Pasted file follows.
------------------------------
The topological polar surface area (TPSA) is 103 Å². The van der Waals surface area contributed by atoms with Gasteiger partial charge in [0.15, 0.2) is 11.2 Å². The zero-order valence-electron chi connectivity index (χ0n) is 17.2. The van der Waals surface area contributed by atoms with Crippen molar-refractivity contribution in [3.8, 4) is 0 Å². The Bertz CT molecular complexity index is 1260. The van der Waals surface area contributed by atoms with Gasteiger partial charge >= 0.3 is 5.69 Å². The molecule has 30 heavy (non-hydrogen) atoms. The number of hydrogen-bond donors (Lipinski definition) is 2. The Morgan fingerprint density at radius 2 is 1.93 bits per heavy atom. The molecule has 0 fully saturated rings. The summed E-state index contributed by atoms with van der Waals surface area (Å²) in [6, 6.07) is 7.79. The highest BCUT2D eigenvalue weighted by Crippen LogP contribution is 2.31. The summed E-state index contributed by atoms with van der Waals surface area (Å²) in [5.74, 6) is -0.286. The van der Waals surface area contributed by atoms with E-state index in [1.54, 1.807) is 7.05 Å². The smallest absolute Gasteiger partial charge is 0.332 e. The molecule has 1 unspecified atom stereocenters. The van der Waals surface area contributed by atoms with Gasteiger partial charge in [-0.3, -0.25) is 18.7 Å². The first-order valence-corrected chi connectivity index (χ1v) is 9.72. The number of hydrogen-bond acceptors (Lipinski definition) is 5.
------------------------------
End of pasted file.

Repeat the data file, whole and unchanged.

The topological polar surface area (TPSA) is 103 Å². The van der Waals surface area contributed by atoms with Gasteiger partial charge in [0.15, 0.2) is 11.2 Å². The zero-order valence-electron chi connectivity index (χ0n) is 17.2. The van der Waals surface area contributed by atoms with Crippen molar-refractivity contribution in [3.8, 4) is 0 Å². The Bertz CT molecular complexity index is 1260. The van der Waals surface area contributed by atoms with Gasteiger partial charge >= 0.3 is 5.69 Å². The molecule has 30 heavy (non-hydrogen) atoms. The number of hydrogen-bond donors (Lipinski definition) is 2. The Morgan fingerprint density at radius 2 is 1.93 bits per heavy atom. The molecule has 0 fully saturated rings. The summed E-state index contributed by atoms with van der Waals surface area (Å²) in [6, 6.07) is 7.79. The highest BCUT2D eigenvalue weighted by Crippen LogP contribution is 2.31. The summed E-state index contributed by atoms with van der Waals surface area (Å²) in [5.74, 6) is -0.286. The van der Waals surface area contributed by atoms with E-state index in [1.54, 1.807) is 7.05 Å². The smallest absolute Gasteiger partial charge is 0.332 e. The molecule has 1 unspecified atom stereocenters. The van der Waals surface area contributed by atoms with Gasteiger partial charge in [-0.3, -0.25) is 18.7 Å². The first-order valence-corrected chi connectivity index (χ1v) is 9.72. The number of hydrogen-bond acceptors (Lipinski definition) is 5.